|dc.description.abstract||Methane gas leakage from oil and gas development can impact freshwater aquifers. Accurate depictions of gas migration in the subsurface will depend on knowledge of physical parameters and flow system conditions. Geophysical methods have the capacity to detect and track transient changes in gas-phase saturation; suitable methods can be deployed at surface or within boreholes depending on the required depth of investigation. While the application of geophysical methods to monitor immiscible-phase fluids in the subsurface has been extensively documented, knowledge of governing hydraulic parameters, flow system conditions, and impacts on the geophysical responses used to elucidate hydrogeologic processes remains underdeveloped. A series of numerical multi-phase flow models simulating a 72 day controlled methane leakage experiment in an unconfined aquifer at Canadian Forces Base (CFB) Borden (Cahill et al., 2017) were conducted to evaluate the utility of electrical resistivity tomography (ERT) and ground-penetrating radar (GPR) to monitor and characterize the transient evolution of the gas-phase plume, and to better understand the impacts of varying hydraulic properties and flow system conditions on the geophysical signatures used to interpret gas phase behaviour (Steelman et al., 2017). This study investigates the role of multi-phase parameters (e.g., relative permeability, air-entry pressure, and injection rate history), flow system conditions (e.g., heterogeneity, anisotropy, and groundwater velocity), and geometrical properties (e.g., con fining layer thickness and continuity) on the flow of gas-phase methane emanating from a variable rate source, and the subsequent impacts of gas migration on the geophysical responses observed from surface geophysical surveys. Aquifer parameters were based on physical measurements of soil core from the injection site and literature values for the Borden sand, while the injected methane was considered to be non-reactive over the simulation period.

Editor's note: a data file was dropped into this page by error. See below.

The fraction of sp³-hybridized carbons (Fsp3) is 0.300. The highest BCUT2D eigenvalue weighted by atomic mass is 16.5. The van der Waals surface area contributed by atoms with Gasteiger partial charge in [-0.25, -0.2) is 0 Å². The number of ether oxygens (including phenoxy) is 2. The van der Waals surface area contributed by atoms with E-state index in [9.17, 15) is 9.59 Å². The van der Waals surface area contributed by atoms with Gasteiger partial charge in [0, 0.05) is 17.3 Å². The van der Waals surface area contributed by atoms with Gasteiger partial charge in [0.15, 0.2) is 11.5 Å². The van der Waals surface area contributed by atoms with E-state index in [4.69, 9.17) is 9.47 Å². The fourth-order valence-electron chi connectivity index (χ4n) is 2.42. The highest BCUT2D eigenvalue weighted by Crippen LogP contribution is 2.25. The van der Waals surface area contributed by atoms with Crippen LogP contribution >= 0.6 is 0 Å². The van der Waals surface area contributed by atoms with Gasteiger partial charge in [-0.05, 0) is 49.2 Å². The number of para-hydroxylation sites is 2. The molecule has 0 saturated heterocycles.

In a homogeneous, weakly anisotropic aquifer gas migrated vertically by buoyancy and efficiently vented to the vadose zone. As vertical migration was restricted through the addition of anisotropy, lower-permeable features, and increased horizontal groundwater velocity, an increase in the horizontal component of the gas migration was observed, leading to a broader gas-phase plume, establishment of variably distributed vertical preferential flow paths, and greater gas retention in the aquifer. The inclusion of a thin layer with moderately lower permeability with an increased entry pressure representing a thin sand lens within the aquifer, caused gas to accumulate within pools below the layer, extending farther down-gradient than would be expected from advection alone. These results showed that in all scenarios gas-phase methane mostly migrated vertically under buoyancy conditions until some barrier to vertical migration was reached, at which point gas migrated laterally until pressures exceeded the entry pressure. Corresponding ERT and GPR models were run using the multi-phase flow model pore water saturation distributions to parametrize electrical resistivity and dielectric permittivity across the model domains using Archie's Law and the Complex Refractive Index Model, respectively. These models showed that ERT was effective at imaging the central plume (i.e., primary bulb around the shallow injector), but was less effective at detecting thinner lateral migration pathways (i.e., preferential flow paths migrating beyond the primary bulb). Conversely, GPR was able to detect thin gas pools emanating from the primary gas bulb and small-scale vertical preferential pathways arising from capillary boundaries; gradational boundaries, however, proved to be a more difficult target using GPR (e.g., outer boundary of the gas plume and gas trapped within lower-permeable layers with no increase in capillary pressure). The results of this study demonstrate that ERT and GPR can be very useful tools for longer-term monitoring of stray gas leakage in freshwater aquifers, particularly when there is a strong lateral migration component to flow and access to the contaminated aquifer zone is feasible. However, additional work remains to understand the impacts of methane oxidation (aerobic and anaerobic) on the geophysical signatures associated with gas and aqueous-phase methane migration and the role of external processes such as recharge, barometric pressure, and temperature on gas plume behaviour.||en